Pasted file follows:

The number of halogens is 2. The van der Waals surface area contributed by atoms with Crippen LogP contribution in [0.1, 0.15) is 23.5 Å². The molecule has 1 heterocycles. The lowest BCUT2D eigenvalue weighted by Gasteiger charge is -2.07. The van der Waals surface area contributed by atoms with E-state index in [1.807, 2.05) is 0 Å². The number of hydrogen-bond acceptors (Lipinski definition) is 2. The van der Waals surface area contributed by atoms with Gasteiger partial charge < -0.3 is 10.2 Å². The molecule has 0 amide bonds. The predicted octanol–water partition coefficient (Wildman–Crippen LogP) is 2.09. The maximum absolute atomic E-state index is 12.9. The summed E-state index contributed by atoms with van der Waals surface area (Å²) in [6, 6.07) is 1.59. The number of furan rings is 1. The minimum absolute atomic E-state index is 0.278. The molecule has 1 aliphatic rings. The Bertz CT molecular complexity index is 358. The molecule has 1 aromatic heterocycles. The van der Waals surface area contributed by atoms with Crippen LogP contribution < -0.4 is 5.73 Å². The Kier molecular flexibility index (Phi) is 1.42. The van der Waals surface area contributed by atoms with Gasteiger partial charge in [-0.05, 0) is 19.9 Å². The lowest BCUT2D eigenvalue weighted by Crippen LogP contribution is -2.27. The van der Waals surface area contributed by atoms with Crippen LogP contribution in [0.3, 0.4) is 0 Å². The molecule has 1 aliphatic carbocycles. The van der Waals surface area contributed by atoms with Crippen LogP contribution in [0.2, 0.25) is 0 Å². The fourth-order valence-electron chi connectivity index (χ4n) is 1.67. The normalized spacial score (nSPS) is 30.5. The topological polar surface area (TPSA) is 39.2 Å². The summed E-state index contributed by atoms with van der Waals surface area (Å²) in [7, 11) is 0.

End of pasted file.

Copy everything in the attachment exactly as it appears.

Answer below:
The number of halogens is 2. The van der Waals surface area contributed by atoms with Crippen LogP contribution in [0.1, 0.15) is 23.5 Å². The molecule has 1 heterocycles. The lowest BCUT2D eigenvalue weighted by Gasteiger charge is -2.07. The van der Waals surface area contributed by atoms with E-state index in [1.807, 2.05) is 0 Å². The number of hydrogen-bond acceptors (Lipinski definition) is 2. The van der Waals surface area contributed by atoms with Gasteiger partial charge < -0.3 is 10.2 Å². The molecule has 0 amide bonds. The predicted octanol–water partition coefficient (Wildman–Crippen LogP) is 2.09. The maximum absolute atomic E-state index is 12.9. The summed E-state index contributed by atoms with van der Waals surface area (Å²) in [6, 6.07) is 1.59. The number of furan rings is 1. The minimum absolute atomic E-state index is 0.278. The molecule has 1 aliphatic rings. The Bertz CT molecular complexity index is 358. The molecule has 1 aromatic heterocycles. The van der Waals surface area contributed by atoms with Crippen LogP contribution < -0.4 is 5.73 Å². The Kier molecular flexibility index (Phi) is 1.42. The van der Waals surface area contributed by atoms with Gasteiger partial charge in [-0.05, 0) is 19.9 Å². The lowest BCUT2D eigenvalue weighted by Crippen LogP contribution is -2.27. The van der Waals surface area contributed by atoms with Crippen LogP contribution in [0.3, 0.4) is 0 Å². The molecule has 1 aliphatic carbocycles. The van der Waals surface area contributed by atoms with Crippen LogP contribution in [0.2, 0.25) is 0 Å². The fourth-order valence-electron chi connectivity index (χ4n) is 1.67. The normalized spacial score (nSPS) is 30.5. The topological polar surface area (TPSA) is 39.2 Å². The summed E-state index contributed by atoms with van der Waals surface area (Å²) in [7, 11) is 0.